…this legislation specifies that a “person may carry a lawfully possessed firearm on any portion of property open to the public and owned or leased by the United States postal service, including within postal service stores or mailrooms or on adjacent sidewalks, streets, and parking lots.” Of course, this directly contradicts federal laws, which is why the bill also helpfully states that such laws are “not effective in this state and may not be enforced.”
Legislators should know better. No state can simply declare a federal law or regulation “not effective.” This attempt to supersede United States law shows a stubborn refusal to deal in reality.
HB-246 now heads to a losing encounter with Gov. Bullock’s veto pen.
Bullock certain to veto HB-262. This, Mike Dennison reports, is the no permit needed to carry a concealed pistol bill that Bullock vetoed in 2013 and 2015:
At his weekly meeting with Capitol reporters, Bullock said Thursday he’ll “take a close look” at the bill before deciding, but that if it’s the same concealed-weapon bill he vetoed in 2013 and 2015, he’d have the same problems with it.
Harris’ HB262 is identical to the bills Bullock vetoed in the previous two sessions.
Each bill says anyone who can legally possess a handgun in Montana cannot be required to have a permit, to carry a concealed weapon.
Passing this bill the third time and expecting it won’t be vetoed again is a perfect example of the classic definition of insanity. Rep. Bill Harris (R-Winnett), in his fourth and last term in the House, is the legislator guilty of extending this crazy tradition.
Where gunpowder, grits, and sidearms may mix. If the eatery you’re at sells burgers as well as booze, Seth Berglee, fronting for Gary Marbut, wants you have the right to carry your concealed hand cannon, provided you have a valid permit for it, while you sip iced tea, gobble fries, and make chitchat with the kids and missus. He’s therefore introduced HB-494, “Providing that a Person with a Valid Permit to Carry a Concealed Weapon May Carry The Weapon into a Restaurant where Alcohol Is Not the Chief Item of Sale.”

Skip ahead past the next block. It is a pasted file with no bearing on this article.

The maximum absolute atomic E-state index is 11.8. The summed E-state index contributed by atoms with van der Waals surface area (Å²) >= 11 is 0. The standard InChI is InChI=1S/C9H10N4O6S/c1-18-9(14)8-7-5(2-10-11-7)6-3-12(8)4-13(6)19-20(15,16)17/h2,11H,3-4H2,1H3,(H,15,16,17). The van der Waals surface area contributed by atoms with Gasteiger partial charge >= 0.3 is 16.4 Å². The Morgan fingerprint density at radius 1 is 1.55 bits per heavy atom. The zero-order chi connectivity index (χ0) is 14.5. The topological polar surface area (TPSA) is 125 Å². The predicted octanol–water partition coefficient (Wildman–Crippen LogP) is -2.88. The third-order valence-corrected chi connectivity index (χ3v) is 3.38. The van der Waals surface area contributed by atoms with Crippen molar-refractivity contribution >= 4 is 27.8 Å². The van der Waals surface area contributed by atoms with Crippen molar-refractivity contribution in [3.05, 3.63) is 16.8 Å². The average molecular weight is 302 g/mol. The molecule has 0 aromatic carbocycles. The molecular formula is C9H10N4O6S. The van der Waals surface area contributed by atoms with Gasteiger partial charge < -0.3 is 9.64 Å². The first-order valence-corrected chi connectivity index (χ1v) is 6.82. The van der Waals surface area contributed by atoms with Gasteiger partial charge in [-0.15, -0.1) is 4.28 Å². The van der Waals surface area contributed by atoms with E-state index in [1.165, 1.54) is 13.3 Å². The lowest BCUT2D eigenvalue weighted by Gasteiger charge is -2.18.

That, says Marbut, dean of Montana’s gun nuts, would make for a better world:
It just makes no sense if you have a CWP and are having dinner with your family at Applebees and drinking iced tea that you cannot defend your family just because Applebees has a liquor license.
Defend your family from what? The pistol packin’ drunk at the next table who thinks you sneaked a lecherous look at his wife?
The bill was heard in the House’s judiciary’s committee this morning. A party line vote probably will send it to Bullock’s veto desk.
18 February 2017
Net meter my photovoltaic panels? Never!
My headline poses and answers a hypothetical. Apart from a few stand alone solar powered walkway lights, I do not own photovoltaic panels. My roof and yard are not well configured for a PV array, and the capital investment is not yet within my reach.
But when the day dawns that I can afford a PV system, it’s not going to be hooked up to the utility grid. That’s the last thing I want: spending my money, then turning control of my system over to a utility company in exchange for potentially reduced reliability, a payback period longer than my remaining lifetime, and still lights out if the grid goes down.
I want to get off the grid, not tie myself more closely to it. I want to be able to flip the utility company the bird, and revel in the glory of being energy independent — even if I have to pay a premium that net metering would avoid.
That’s probably not possible in the Flathead on a PV only, or even PV plus wind, basis, at least if one is trying to avoid a multi-megabuck investment. From November through February, our days are too short and cloudy, and Ol’ Sol is too low, to assure a sufficient supply of electricity from the sun and wind, even with oversized panels, turbines, and batteries. Some kind of backup generator, diesel or perhaps a fuel cell, is necessary.
My neighbors, many of whom burn wood, might not complain if I built a small, wood fired steam turbine driven generating plant in my back yard, but I suspect they would draw the line at a smelly diesel chugging away during Christmas dinner.
The only alternative to reverting to the grid during the winter is shutting down my house and spending my days in the desert southwest, or perhaps in Chile’s Atacama Desert, where the skies are not cloudy and gray, at least not often enough to defeat PV systems.
That I might do. Heading south always, always, beats submitting to the utility company.
17 February 2017
Kevin Curtis may be Amanda’s biggest problem
Along with Rob Quist, whom I’ve endorsed, and Rep. Kelly McCarthy, Rep. Amanda Curtis is one of three Democrats with a realistic chance of being nominated for the U.S. House seat that Rep. Ryan Zinke will vacate after he’s confirmed as Secretary of the Interior. All are good people.
Curtis, however, has a problem not shared by Quist and McCarthy: a spouse, Kevin, whose passionate and sometimes brass knuckled defense of his wife, and attacks on her critics, make her appear weak. Today, in a comment on Montana Cowgirl, responding to a comment by Amorette, Kevin reached a new low: